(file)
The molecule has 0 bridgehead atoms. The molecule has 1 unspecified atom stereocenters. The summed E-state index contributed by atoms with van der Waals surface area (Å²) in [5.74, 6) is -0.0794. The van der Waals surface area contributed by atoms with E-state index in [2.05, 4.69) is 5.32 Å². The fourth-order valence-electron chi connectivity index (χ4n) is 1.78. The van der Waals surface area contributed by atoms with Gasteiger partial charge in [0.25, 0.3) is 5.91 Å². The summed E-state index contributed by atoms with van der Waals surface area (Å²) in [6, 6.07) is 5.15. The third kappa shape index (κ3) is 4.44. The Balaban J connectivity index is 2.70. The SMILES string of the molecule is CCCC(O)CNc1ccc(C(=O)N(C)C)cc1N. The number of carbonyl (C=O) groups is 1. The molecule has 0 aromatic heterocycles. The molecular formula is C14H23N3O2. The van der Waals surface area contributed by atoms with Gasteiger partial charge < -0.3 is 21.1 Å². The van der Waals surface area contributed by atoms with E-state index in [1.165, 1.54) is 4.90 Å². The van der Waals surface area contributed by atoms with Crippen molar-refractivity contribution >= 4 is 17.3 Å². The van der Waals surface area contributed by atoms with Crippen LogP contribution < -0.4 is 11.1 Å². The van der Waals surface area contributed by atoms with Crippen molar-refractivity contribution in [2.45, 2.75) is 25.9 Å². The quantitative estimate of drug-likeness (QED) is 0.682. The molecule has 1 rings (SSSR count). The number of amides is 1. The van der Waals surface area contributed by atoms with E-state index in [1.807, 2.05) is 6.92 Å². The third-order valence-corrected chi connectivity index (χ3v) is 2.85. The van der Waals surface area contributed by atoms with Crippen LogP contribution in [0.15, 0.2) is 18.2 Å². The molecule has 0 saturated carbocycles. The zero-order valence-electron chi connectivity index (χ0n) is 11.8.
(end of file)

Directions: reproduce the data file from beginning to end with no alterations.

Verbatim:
The molecule has 0 bridgehead atoms. The molecule has 1 unspecified atom stereocenters. The summed E-state index contributed by atoms with van der Waals surface area (Å²) in [5.74, 6) is -0.0794. The van der Waals surface area contributed by atoms with E-state index in [2.05, 4.69) is 5.32 Å². The fourth-order valence-electron chi connectivity index (χ4n) is 1.78. The van der Waals surface area contributed by atoms with Gasteiger partial charge in [0.25, 0.3) is 5.91 Å². The summed E-state index contributed by atoms with van der Waals surface area (Å²) in [6, 6.07) is 5.15. The third kappa shape index (κ3) is 4.44. The Balaban J connectivity index is 2.70. The SMILES string of the molecule is CCCC(O)CNc1ccc(C(=O)N(C)C)cc1N. The number of carbonyl (C=O) groups is 1. The molecule has 0 aromatic heterocycles. The molecular formula is C14H23N3O2. The van der Waals surface area contributed by atoms with Gasteiger partial charge < -0.3 is 21.1 Å². The van der Waals surface area contributed by atoms with E-state index in [1.165, 1.54) is 4.90 Å². The van der Waals surface area contributed by atoms with Crippen molar-refractivity contribution >= 4 is 17.3 Å². The van der Waals surface area contributed by atoms with Crippen LogP contribution < -0.4 is 11.1 Å². The van der Waals surface area contributed by atoms with Crippen molar-refractivity contribution in [2.45, 2.75) is 25.9 Å². The quantitative estimate of drug-likeness (QED) is 0.682. The molecule has 1 rings (SSSR count). The number of amides is 1. The van der Waals surface area contributed by atoms with E-state index in [1.807, 2.05) is 6.92 Å². The third-order valence-corrected chi connectivity index (χ3v) is 2.85. The van der Waals surface area contributed by atoms with Crippen LogP contribution in [0.15, 0.2) is 18.2 Å². The molecule has 0 saturated carbocycles. The zero-order valence-electron chi connectivity index (χ0n) is 11.8.